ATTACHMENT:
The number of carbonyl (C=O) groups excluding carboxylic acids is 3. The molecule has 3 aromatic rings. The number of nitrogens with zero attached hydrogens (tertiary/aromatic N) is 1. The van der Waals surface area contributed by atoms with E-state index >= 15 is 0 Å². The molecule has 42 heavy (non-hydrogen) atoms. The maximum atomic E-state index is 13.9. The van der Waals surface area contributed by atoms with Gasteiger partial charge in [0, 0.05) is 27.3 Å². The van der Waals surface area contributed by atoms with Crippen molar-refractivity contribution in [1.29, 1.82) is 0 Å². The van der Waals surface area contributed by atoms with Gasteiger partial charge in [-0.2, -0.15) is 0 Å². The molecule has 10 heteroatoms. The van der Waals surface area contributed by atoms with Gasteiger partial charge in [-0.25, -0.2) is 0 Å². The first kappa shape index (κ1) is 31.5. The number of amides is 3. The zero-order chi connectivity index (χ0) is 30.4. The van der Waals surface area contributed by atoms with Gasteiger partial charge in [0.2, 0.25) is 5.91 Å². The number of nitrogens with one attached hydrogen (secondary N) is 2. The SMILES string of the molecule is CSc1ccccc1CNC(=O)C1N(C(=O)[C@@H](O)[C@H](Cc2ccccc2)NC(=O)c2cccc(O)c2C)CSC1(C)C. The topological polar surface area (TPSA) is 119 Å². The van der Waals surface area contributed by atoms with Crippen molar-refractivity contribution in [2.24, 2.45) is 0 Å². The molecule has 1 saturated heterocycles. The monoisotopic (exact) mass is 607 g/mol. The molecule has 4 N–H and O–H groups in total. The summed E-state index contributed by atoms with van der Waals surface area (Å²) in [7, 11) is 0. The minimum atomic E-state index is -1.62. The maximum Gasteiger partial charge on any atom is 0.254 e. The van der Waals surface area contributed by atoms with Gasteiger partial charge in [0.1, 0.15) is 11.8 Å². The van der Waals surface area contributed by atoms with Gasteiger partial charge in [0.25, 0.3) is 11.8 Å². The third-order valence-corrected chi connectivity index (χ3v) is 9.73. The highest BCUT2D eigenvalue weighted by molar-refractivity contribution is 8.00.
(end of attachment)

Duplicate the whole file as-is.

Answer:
The number of carbonyl (C=O) groups excluding carboxylic acids is 3. The molecule has 3 aromatic rings. The number of nitrogens with zero attached hydrogens (tertiary/aromatic N) is 1. The van der Waals surface area contributed by atoms with E-state index >= 15 is 0 Å². The molecule has 42 heavy (non-hydrogen) atoms. The maximum atomic E-state index is 13.9. The van der Waals surface area contributed by atoms with Gasteiger partial charge in [0, 0.05) is 27.3 Å². The van der Waals surface area contributed by atoms with Crippen molar-refractivity contribution in [1.29, 1.82) is 0 Å². The van der Waals surface area contributed by atoms with Gasteiger partial charge in [-0.2, -0.15) is 0 Å². The molecule has 10 heteroatoms. The van der Waals surface area contributed by atoms with Gasteiger partial charge in [-0.25, -0.2) is 0 Å². The first kappa shape index (κ1) is 31.5. The number of amides is 3. The zero-order chi connectivity index (χ0) is 30.4. The van der Waals surface area contributed by atoms with Gasteiger partial charge in [0.2, 0.25) is 5.91 Å². The number of nitrogens with one attached hydrogen (secondary N) is 2. The SMILES string of the molecule is CSc1ccccc1CNC(=O)C1N(C(=O)[C@@H](O)[C@H](Cc2ccccc2)NC(=O)c2cccc(O)c2C)CSC1(C)C. The topological polar surface area (TPSA) is 119 Å². The van der Waals surface area contributed by atoms with Crippen molar-refractivity contribution in [2.24, 2.45) is 0 Å². The molecule has 1 saturated heterocycles. The monoisotopic (exact) mass is 607 g/mol. The molecule has 4 N–H and O–H groups in total. The summed E-state index contributed by atoms with van der Waals surface area (Å²) in [7, 11) is 0. The minimum atomic E-state index is -1.62. The maximum Gasteiger partial charge on any atom is 0.254 e. The van der Waals surface area contributed by atoms with Gasteiger partial charge in [0.1, 0.15) is 11.8 Å². The van der Waals surface area contributed by atoms with Gasteiger partial charge in [0.25, 0.3) is 11.8 Å². The third-order valence-corrected chi connectivity index (χ3v) is 9.73. The highest BCUT2D eigenvalue weighted by molar-refractivity contribution is 8.00.